Robert Withrow Wier (1873-1945), biography c. 1922
[from Southwestern Electrician and General Construction]
  Source: Southwestern Electrician and General Construction, September, 1922.
A second generation of the pioneer yellow pine lumbermen is in the saddle. These men are developing the business in a way undreamed of by the real pioneers of our section, the men of the seventies and early eighties.

This thought has led us to give publicity to the records and faces of some of those who have succeeded in late years to the empire created and dominated by such men as Thompson, Cameron, Lutcher, Moore, Gilbert, Gilmer, Jones, Weiss, Lock, Charlie Moore, Campbell, the Carters, Bancroft, Smyth, Fletcher, Ragley and many others. Our first selection is: Robert Withrow Wier, Houston.

The career of Robert W. Wier has been one of consistency. This element is the keynote of his success. Of him the American Lumberman once said, "Success Founded on Achievement." That was a very high but just compliment for a young man who had been building unobtrusively and consistently for several years and who had attracted attention at home and abroad by his work.

In 1905 Mr. Wier organized the Central Lumber Company, with yards in Houston and Beaumont. It was a retail concern with $25,000 capital. In 1907 he was the prime factor in the organization of the R.W. Wier Lumber Company. This was a manufacturing enterprise to look out for the future and was capitalized at $200,000. Mr. Wier was made president, which office he holds today. In addition to this he incorporated the Wier Long Leaf Lumber Company in 1917, of which he is also president.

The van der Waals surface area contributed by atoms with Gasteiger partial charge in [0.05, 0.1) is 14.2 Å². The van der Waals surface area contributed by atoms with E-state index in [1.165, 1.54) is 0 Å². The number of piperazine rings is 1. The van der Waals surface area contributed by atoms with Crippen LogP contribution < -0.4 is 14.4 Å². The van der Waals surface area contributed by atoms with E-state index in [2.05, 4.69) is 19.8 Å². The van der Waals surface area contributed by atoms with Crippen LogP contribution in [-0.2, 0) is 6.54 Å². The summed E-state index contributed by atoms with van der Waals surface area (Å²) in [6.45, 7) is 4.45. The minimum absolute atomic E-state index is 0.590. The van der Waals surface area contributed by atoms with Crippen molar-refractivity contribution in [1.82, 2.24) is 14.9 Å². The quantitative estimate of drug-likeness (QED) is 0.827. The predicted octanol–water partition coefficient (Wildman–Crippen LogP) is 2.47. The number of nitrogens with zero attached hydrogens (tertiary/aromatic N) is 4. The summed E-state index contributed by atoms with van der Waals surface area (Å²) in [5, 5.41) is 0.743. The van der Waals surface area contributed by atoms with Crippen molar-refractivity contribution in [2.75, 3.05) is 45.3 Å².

The R.W. Wier Lumber Company operated in short leaf pine at first, with mills at Texla, Texas. Its timber in short leaf was practically cut out by 1917 but the company continued actively in the marketing of the product of the Wier Long Leaf Lumber Company. This company was the owner of large timber bodies purchased from the Lutcher, Stark and Brown interests of Orange. The timber was all located in Newton, Jasper and Sabine Counties and a point was selected in this timber for the erection of a mammoth saw milling property of 60,000,000 feet annual capacity, with complete dry kilns and planers. The site of the mill was called Wiergate. The mill itself is the largest in Texas. It has a chartered railroad connected with the Gulf Coast Lines and the Santa Fe. The mill equipment includes two double-cutting band saws and a circular saw, cutting from the smallest sizes to timbers 60 feet in length and dressing them up to 24 x 30 inches; complete dry kilns, planers, railroad logging equipment and everything pertaining to this work.

The Wier Companies are under control of men in mill and office who are thoroughly equipped with knowledge of the needs of lumbermen and of the general building trade. These officers are:

R.W. Wier Lumber Company: R.W. Wier, president, B.F. Bonner, vice-president, T.P. Wier secretary and treasurer.

Wier Long Leaf Lumber Company: R.W. Wier, president; C.P. Myer, vice-president and general manager; T.P. Wier, secretary and treasurer.

"Bob" Wier, as he is popularly known in lumberdom, in club life, among his intimates and in Texas generally, has accomplished much in his life. He retains his pristine modesty and will not talk for publication. That he is still unmarried, however, he admits with a broad smile. He is young yet. As president of the Houston Chamber of Commerce he recently did efficient work for his city and section. He has before him a great future in the pine forest.

Text and images were digitized and proofread from the original source documents by Murry Hammond. Contact Murry for all corrections and contributions of new material.